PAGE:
Two tasks at a time. When making a to-do list, try working two tasks at a time. Start with the task that you cannot stop thinking about. Whether this be ordering a new pair of sneakers or starting a big project your boss assigned, pick the one you feel will be able to focus on the most efficiently. If you make a list of 5 things to do, but you can’t stop thinking about 5 while you are trying to complete 2, 3, & 4- this is inefficient. Once you have picked your first task, gather whatever tangible tools you need to complete this task if any. Now decide, what is your input, and what is your desired output? What do you plan on doing, and what do you hope for the end result to be? Once this is decided, choose what task you will be able to begin once you complete this one. Do not skip numerous steps ahead. 2 at a time!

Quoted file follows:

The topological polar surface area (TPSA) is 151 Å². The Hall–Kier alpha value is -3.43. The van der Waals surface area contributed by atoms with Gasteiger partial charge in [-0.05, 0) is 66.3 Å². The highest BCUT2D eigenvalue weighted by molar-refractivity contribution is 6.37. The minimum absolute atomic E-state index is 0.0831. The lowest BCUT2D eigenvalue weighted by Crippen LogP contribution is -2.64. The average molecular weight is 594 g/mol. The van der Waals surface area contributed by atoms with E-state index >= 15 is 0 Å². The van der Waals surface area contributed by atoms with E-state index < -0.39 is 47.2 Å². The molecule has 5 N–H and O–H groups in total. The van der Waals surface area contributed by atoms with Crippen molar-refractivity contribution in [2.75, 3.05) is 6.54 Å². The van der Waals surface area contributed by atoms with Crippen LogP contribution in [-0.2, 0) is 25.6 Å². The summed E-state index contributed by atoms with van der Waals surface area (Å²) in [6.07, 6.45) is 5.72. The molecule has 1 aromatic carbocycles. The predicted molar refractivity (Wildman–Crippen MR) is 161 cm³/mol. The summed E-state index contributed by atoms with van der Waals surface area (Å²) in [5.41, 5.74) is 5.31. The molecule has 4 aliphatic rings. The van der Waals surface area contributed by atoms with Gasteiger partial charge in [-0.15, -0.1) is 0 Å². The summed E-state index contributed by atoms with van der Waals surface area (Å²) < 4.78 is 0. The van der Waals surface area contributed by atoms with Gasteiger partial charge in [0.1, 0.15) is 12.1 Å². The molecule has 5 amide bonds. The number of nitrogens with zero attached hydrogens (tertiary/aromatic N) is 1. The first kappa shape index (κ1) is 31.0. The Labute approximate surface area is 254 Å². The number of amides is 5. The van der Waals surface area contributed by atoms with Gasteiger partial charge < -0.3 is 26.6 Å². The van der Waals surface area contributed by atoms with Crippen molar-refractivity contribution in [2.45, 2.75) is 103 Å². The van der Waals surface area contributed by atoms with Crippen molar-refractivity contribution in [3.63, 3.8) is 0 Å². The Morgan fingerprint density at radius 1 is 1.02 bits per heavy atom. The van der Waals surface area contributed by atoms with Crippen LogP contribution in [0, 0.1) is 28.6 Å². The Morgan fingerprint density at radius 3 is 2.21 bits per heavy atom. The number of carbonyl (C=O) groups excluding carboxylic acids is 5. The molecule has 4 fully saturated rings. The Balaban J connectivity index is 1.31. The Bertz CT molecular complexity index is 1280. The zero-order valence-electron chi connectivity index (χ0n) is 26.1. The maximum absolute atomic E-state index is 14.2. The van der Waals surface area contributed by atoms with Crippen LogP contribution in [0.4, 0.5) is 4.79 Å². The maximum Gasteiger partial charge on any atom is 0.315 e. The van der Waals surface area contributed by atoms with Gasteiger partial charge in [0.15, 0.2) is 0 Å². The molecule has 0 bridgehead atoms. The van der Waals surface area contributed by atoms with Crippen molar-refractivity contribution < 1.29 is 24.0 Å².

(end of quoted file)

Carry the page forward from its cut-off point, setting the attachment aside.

Re-directing our thoughts. When making a to-do list it is easy for our minds to hyper-focus on all of the things we keep meaning to get to and somehow don’t- or the things that we have made minimal progress on. In order to feel efficient and productive we must practice re-directing these thoughts to tasks that we have started and are almost finished with — or tasks that are valuable to us but quick to complete. Once we have closed the loop on all of those achievable yet unfinished tasks we can start looking at bigger projects.
Look at projects as a collection of small do-able actions, rather than one large scale task. It is okay to start things and come back to them. Often times people will avoid starting projects they have been dying to complete because they feel it is not the right time or they do not have access to the right support, funds, etc. Looking at projects as a collection of small tasks allows you to take them one step at a time, and break down the overwhelming feeling of their severity. Every time you work through one small step you are that much closer to succeeding the daunting project